- The Washington Times - Wednesday, October 29, 2008


NEW YORK (AP) – Wall Street drifted in quiet trading Wednesday after its huge rally a day earlier, as investors awaited an afternoon decision on interest rates from the Federal Reserve. The major indexes alternated between gains and losses. The market expects policymakers to lower the fed funds rate, which stands at 1.5 percent, by a half point or three-quarters of a point, though there has been speculation that smaller or wider cuts are possible.

The only certainty is that Wall Street will pore over the Fed’s statement on its decision and its reading of the economy. That assessment, along with any move on rates themselves, could lead the market to retreat, rally or simply shrug off a move that it writes off as expected.

Stocks’ fluctuations were not surprising given the light trading volumes and the 889-point advance logged by the Dow Jones industrials Tuesday. The Dow and the Standard & Poor’s 500 index posted gains of nearly 11 percent, while the Nasdaq composite index rose 9.5 percent as investors, confident about the prospects for a rate cut, piled into the market to pick up stocks that have become bargains.

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The Dow’s gain was its second-largest daily point gain; the biggest was its 936-point surge on Oct. 13 that later evaporated as fears about the economy grew. The stock market has been extremely volatile lately — beyond a simple case of investor indecision, the market’s back-and-forth moves may also be part of its attempt to establish a bottom.

“What we’re doing today is waiting,” said David Reilly, director of portfolio strategy at Rydex Investments. “The market is not doing much of anything, which I guess is to be expected after a day like yesterday.”

He contends the market likely won’t react wildly if the Fed’s move largely meets expectations but said a smaller rate cut could alarm Wall Street.

“Anything less than a 50 basis point (0.5 percentage point) cut I think would be nothing short of calamitous,” Reilly said.

In late morning trading, the Dow fell 11.87, or 0.13 percent, to 9,063.25 after rising in earlier trading.

Broader stock indicators were lower. The S&P 500 index fell 4.49, or 0.48 percent, to 936.02, and the Nasdaq composite index fell 9.21, or 0.56 percent, to 1,640.26.

The Russell 2000 index of smaller companies rose 3.07, or 0.64 percent, to 486.62.

Advancers outnumbered decliners by about 3 to 2 on low volume of 433.7 million shares on the New York Stock Exchange.

A surprise gain in orders for big-ticket manufactured goods did little to galvanize the market. The Commerce Department said orders for durable goods — items such as cars, appliances and machinery expected to last at least three years — rose 0.8 percent in September after tumbling 5.5 percent in August. Orders were expected to have fallen by 1.5 percent.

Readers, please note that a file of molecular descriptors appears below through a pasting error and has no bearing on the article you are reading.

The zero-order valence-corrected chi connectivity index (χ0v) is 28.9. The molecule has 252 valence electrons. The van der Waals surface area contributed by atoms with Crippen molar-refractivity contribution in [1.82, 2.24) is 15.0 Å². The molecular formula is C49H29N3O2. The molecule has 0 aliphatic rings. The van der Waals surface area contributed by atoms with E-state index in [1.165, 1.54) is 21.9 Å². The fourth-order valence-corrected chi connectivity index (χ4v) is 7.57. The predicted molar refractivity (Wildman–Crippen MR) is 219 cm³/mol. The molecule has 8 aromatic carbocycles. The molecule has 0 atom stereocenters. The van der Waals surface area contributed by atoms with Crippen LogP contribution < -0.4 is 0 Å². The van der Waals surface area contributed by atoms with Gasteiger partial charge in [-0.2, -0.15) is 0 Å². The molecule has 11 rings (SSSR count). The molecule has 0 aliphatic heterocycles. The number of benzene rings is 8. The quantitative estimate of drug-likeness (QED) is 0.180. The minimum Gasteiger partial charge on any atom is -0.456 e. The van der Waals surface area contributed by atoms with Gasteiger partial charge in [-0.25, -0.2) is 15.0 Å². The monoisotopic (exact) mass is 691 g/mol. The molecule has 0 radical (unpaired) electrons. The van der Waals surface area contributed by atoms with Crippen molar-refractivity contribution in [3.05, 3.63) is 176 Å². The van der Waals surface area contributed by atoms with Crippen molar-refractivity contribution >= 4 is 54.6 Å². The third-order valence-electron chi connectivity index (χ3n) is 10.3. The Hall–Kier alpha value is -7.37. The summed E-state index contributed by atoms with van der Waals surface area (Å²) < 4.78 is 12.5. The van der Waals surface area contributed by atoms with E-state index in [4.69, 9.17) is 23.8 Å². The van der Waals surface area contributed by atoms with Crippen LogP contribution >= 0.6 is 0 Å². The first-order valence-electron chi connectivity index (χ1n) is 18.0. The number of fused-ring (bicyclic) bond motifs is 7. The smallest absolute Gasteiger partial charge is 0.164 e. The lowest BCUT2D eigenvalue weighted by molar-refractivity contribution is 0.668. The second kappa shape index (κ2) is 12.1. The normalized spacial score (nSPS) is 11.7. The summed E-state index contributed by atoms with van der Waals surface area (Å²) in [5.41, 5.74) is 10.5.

The modest rebound in durable goods was welcome news, but not enough to erase Wall Street’s concerns about the economy.

The three major stock indexes are still down more than 30 percent for the year, battered since last month’s freeze-up of the credit markets. The troubles with the credit markets have made it harder and more expensive for businesses and consumers to get loans.

Moves by hedge funds and mutual funds to exit positions have added to the market’s volatility, analysts say, adding that the market likely won’t have a sustained recovery until some big players halt more of their selling.

While signs have emerged that the government action to revive credit markets is starting to work, investors remain skittish over the effects of the prolonged credit freeze on the economy, which relies on lending to feed growth.

Investors are hoping a rate cut by the Fed would complement the government’s still-unfolding efforts to aid the commercial paper market, where companies turn for short-term loans, and the banks themselves. The Treasury this week is investing directly in banks, hoping the cash will make them more likely to issue loans.

Meanwhile, investors examined demand for government debt. The yield on the three-month Treasury bill, regarded as the safest investment around and an indicator of investor sentiment, fell to 0.67 percent from 0.74 percent Tuesday. A drop in yield indicates an increase in demand. Meanwhile, the yield on the benchmark 10-year Treasury note was at 3.84 percent, the same as late Tuesday.

Light, sweet crude rose $5.22 to $67.95 a barrel on the New York Mercantile Exchange.

Wall Street’s rally Tuesday helped lift trading in most markets overseas. Japan’s Nikkei stock average jumped 7.74 percent. In afternoon trading, Britain’s FTSE 100 rose 5.89 percent, Germany’s DAX index slipped 0.08 percent, and France’s CAC-40 rose 6.71 percent.

On the Net:

New York Stock Exchange: https://www.nyse.com

Nasdaq Stock Market: https://www.nasdaq.com

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